Lupe Soto, founder of the LIPS (Ladies International Poker Series) tournaments wwww.lipstour.com, had a special “Secret Mission” during the Ladies event of the World Series of Poker, last year. In the weeks leading up to the tournament, she and her sidekick Jaqueline Britton, gathered names and bodies for rehearsals. I was delighted to be included but then hurt my back and couldn’t participate, but I cheered loudly from the sidelines!

Jennifer Winter, a member of our flash mob, shared this with us afterwards, and it is a perfect “Wealthy Spirit” story: “Ladies, a friend of mine wrote this after being inspired by our flash mob and I thought it was lovely”:

Why I Love Flash Mobs

Every time someone on Facebook posts a video of a flash mob, I watch it. And every time I watch it, I start laughing and crying. Why is it that watching this trending phenomenon elicits such joy in me? I had to stop and think about that.

One of the reasons flash mobs cause me joy is because the are lavish, flamboyant, generous and completely unnecessary. Just like Christmas lights and flower gardens, they serve no purpose other than to give pleasure. And, like other unnecessary, lavish, and temporary joys such as ice sculptures in warm rooms and chalk sidewalk art on cloudy days, their value lies in the fact that they are temporary and unnecessary. They say, “I’m here for a moment in time to bring you joy. You don’t need me, you didn’t even know you wanted me, but now that I’m here, you’ll wonder how you ever lived without me.”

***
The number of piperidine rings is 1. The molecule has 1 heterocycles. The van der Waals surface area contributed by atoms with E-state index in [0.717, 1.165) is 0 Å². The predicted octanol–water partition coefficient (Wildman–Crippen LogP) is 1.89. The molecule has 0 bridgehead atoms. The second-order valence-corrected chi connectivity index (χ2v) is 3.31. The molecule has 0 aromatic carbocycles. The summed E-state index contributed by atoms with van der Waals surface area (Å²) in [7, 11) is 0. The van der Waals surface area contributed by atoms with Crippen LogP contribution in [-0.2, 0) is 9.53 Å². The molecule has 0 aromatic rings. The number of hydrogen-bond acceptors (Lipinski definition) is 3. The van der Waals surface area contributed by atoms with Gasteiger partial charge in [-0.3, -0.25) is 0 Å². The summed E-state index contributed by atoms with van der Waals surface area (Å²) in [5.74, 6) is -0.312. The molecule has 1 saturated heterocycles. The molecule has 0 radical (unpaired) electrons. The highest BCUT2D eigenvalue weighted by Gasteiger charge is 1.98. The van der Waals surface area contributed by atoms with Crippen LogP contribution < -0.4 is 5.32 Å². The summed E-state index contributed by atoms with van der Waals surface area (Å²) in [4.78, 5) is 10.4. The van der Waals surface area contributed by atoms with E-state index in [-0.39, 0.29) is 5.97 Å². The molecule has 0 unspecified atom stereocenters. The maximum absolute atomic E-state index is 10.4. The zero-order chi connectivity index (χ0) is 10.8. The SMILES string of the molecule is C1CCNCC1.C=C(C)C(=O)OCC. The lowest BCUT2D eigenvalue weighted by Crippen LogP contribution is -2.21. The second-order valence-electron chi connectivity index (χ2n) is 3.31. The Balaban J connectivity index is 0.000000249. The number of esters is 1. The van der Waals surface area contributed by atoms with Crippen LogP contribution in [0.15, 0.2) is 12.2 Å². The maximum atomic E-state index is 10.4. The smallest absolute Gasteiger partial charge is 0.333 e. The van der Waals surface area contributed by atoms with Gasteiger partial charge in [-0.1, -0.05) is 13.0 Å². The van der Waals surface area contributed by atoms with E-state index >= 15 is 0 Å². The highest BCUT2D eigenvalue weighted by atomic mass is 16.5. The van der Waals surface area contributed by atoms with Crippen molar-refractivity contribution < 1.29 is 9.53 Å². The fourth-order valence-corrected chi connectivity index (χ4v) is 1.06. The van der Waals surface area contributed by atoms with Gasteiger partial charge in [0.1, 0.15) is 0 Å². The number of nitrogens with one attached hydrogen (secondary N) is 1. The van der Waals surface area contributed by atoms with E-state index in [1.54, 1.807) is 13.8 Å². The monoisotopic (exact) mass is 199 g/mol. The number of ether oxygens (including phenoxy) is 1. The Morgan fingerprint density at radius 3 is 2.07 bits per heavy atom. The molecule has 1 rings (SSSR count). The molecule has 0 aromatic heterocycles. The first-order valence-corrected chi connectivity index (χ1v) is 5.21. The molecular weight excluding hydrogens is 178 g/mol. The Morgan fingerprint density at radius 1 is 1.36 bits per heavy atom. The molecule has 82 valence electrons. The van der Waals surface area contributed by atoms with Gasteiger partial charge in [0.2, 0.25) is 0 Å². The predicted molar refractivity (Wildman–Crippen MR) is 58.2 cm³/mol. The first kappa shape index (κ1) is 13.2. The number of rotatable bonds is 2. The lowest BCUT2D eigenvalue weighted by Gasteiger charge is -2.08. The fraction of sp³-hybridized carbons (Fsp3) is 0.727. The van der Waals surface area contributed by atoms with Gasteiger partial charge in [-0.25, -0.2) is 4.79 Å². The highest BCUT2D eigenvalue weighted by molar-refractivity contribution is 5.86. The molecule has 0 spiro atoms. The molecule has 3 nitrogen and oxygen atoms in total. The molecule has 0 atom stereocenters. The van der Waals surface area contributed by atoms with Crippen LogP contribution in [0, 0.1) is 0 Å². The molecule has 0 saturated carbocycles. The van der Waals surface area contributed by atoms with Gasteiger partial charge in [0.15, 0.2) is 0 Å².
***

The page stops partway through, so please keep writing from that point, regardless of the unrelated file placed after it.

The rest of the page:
Another reason is that I love surprises. Like a rainbow on a dreary day, these mobs burst forth unexpectedly. Henry David Thoreau said, “Most men lead lives of quiet desperation and go to the grave with the song still in them.” The beneficiaries of a flash mob performance might be going about their daily lives in quiet desperation, but the flash mob breaks through that quiet and forcibly brings the song to them.

The last reason flash mobs bring me such joy is the sheer heterogeneity of the mobs. They are the human spectrum, and while they are surprising crowds with their song, no one cares about their gender, religious or political affiliation, age, physical appearance, ethnicity or any of the other human differences that typically divide us; there are no “isms” in joy.

Only one thing mars my joy as I watch these videos and that is the sight of those in the crowd who just don’t get it. While others are clapping, laughing, singing or dancing along, taking pictures, or holding out their phones to share the joy with a friend, these are the people who continue to shop with hardly a glance at the gift bestowed upon them. These people amaze me. How can they do that? What relevance can that jar of olives have when there is a rainbow in the room? I can only pity them because these are the ones who will “go to the grave with the song still in them.” As for me? Bring it on! My hope is that someday, somewhere I will be going about my ordinary day and all those people around me will turn into that lavish, flamboyant, generous and completely unnecessary thing called a flash mob.

Cynthia Wilson is a free-lance writer living in Wichita, KS – you can contact her at cynthia.s.wilson@gmail.com